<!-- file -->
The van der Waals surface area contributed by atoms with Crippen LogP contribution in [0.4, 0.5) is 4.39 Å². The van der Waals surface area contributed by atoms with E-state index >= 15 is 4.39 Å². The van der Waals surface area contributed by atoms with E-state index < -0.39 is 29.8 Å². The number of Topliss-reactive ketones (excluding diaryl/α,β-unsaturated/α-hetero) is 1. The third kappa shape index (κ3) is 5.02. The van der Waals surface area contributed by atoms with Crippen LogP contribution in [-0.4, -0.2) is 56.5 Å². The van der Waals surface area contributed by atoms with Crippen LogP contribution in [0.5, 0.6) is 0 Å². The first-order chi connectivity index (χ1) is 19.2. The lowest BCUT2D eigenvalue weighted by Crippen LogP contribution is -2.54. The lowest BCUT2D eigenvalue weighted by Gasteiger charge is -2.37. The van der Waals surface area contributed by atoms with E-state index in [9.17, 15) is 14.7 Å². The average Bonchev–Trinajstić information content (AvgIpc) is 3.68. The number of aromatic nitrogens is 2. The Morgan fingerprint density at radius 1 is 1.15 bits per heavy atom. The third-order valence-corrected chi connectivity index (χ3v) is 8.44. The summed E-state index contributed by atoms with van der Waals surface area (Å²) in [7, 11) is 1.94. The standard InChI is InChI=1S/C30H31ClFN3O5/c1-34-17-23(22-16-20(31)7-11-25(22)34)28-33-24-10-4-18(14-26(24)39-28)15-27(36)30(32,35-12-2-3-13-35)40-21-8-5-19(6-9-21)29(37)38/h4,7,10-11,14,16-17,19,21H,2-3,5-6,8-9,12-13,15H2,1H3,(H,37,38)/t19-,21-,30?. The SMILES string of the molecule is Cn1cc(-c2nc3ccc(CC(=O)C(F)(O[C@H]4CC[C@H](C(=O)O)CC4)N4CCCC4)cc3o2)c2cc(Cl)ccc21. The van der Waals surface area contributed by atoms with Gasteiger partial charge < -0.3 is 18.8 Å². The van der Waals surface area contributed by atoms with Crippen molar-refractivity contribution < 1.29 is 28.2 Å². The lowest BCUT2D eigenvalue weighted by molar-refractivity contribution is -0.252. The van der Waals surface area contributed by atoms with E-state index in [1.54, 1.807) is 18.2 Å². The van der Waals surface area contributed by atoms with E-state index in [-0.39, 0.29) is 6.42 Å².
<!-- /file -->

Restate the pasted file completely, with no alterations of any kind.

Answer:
The van der Waals surface area contributed by atoms with Crippen LogP contribution in [0.4, 0.5) is 4.39 Å². The van der Waals surface area contributed by atoms with E-state index >= 15 is 4.39 Å². The van der Waals surface area contributed by atoms with E-state index < -0.39 is 29.8 Å². The number of Topliss-reactive ketones (excluding diaryl/α,β-unsaturated/α-hetero) is 1. The third kappa shape index (κ3) is 5.02. The van der Waals surface area contributed by atoms with Crippen LogP contribution in [-0.4, -0.2) is 56.5 Å². The van der Waals surface area contributed by atoms with Crippen LogP contribution in [0.5, 0.6) is 0 Å². The first-order chi connectivity index (χ1) is 19.2. The lowest BCUT2D eigenvalue weighted by Crippen LogP contribution is -2.54. The lowest BCUT2D eigenvalue weighted by Gasteiger charge is -2.37. The van der Waals surface area contributed by atoms with E-state index in [9.17, 15) is 14.7 Å². The average Bonchev–Trinajstić information content (AvgIpc) is 3.68. The number of aromatic nitrogens is 2. The Morgan fingerprint density at radius 1 is 1.15 bits per heavy atom. The third-order valence-corrected chi connectivity index (χ3v) is 8.44. The summed E-state index contributed by atoms with van der Waals surface area (Å²) in [7, 11) is 1.94. The standard InChI is InChI=1S/C30H31ClFN3O5/c1-34-17-23(22-16-20(31)7-11-25(22)34)28-33-24-10-4-18(14-26(24)39-28)15-27(36)30(32,35-12-2-3-13-35)40-21-8-5-19(6-9-21)29(37)38/h4,7,10-11,14,16-17,19,21H,2-3,5-6,8-9,12-13,15H2,1H3,(H,37,38)/t19-,21-,30?. The SMILES string of the molecule is Cn1cc(-c2nc3ccc(CC(=O)C(F)(O[C@H]4CC[C@H](C(=O)O)CC4)N4CCCC4)cc3o2)c2cc(Cl)ccc21. The van der Waals surface area contributed by atoms with Gasteiger partial charge < -0.3 is 18.8 Å². The van der Waals surface area contributed by atoms with Crippen molar-refractivity contribution < 1.29 is 28.2 Å². The lowest BCUT2D eigenvalue weighted by molar-refractivity contribution is -0.252. The van der Waals surface area contributed by atoms with E-state index in [1.54, 1.807) is 18.2 Å². The van der Waals surface area contributed by atoms with E-state index in [-0.39, 0.29) is 6.42 Å².